According to the country's Minister of Economic Development, Marton Nagy, inflation in Hungary could peak at an annualised rate of between 25% and 27% in January or February.

In addition, inflation next year could come in at 15% - 16%, Nagy stated during a conference in Budapest on Thursday, as reported by state news agency MTI.

Skyrocketing inflation is still a major challenge for Prime Minister Viktor Orban's government, and earlier this week, current price caps on basic foodstuffs were extended until 30th April.

Furthermore, price growth poses a challenge to the country's central bank, Reuters reports, which had to hike interest rates in October to curtail sharp losses in the Forint, despite the economic slowdown.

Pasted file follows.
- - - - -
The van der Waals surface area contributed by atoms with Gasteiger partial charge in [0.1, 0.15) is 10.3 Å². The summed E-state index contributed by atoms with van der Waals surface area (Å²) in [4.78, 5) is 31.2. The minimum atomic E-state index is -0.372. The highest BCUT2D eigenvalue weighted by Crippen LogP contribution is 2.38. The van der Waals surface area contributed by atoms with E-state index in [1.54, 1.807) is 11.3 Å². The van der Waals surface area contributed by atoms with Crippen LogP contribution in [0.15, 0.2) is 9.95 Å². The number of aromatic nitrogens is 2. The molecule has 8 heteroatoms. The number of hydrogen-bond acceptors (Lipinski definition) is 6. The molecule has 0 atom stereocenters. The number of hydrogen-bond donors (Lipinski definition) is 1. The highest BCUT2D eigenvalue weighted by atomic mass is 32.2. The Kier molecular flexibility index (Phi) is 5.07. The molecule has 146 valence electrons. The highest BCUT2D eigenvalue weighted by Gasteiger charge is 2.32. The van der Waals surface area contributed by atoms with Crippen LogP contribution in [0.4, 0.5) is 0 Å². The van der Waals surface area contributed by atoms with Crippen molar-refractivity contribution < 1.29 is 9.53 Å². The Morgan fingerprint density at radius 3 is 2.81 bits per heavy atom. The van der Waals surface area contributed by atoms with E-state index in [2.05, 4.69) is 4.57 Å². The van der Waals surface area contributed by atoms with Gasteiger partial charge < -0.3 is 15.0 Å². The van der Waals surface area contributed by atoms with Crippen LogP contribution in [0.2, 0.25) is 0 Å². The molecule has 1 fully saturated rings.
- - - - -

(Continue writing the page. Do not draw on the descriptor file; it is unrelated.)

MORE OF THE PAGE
Headline inflation in Hungary increased to an annual 22.5% last month from October's 21.1% reading, bolstered by rising food and energy prices. Inflation was also forecast to rise further as the government scrapped a price cap on fuel earlier in December.

Back in November, before the fuel price cap came to an end after a year, Hungary's Minister of Economic Development said he forecast inflation to peak at an annual 25% by the end of 2022, the Reuters news agency report goes on to say.

Nagy added that the Hungarian government is aiming for a budget deficit of 3.5% for next year, a reduction from this year's 4.9% deficit. In addition, GDP growth is predicted to decline to 1.5% in 2023 from a forecast of 5% this year.

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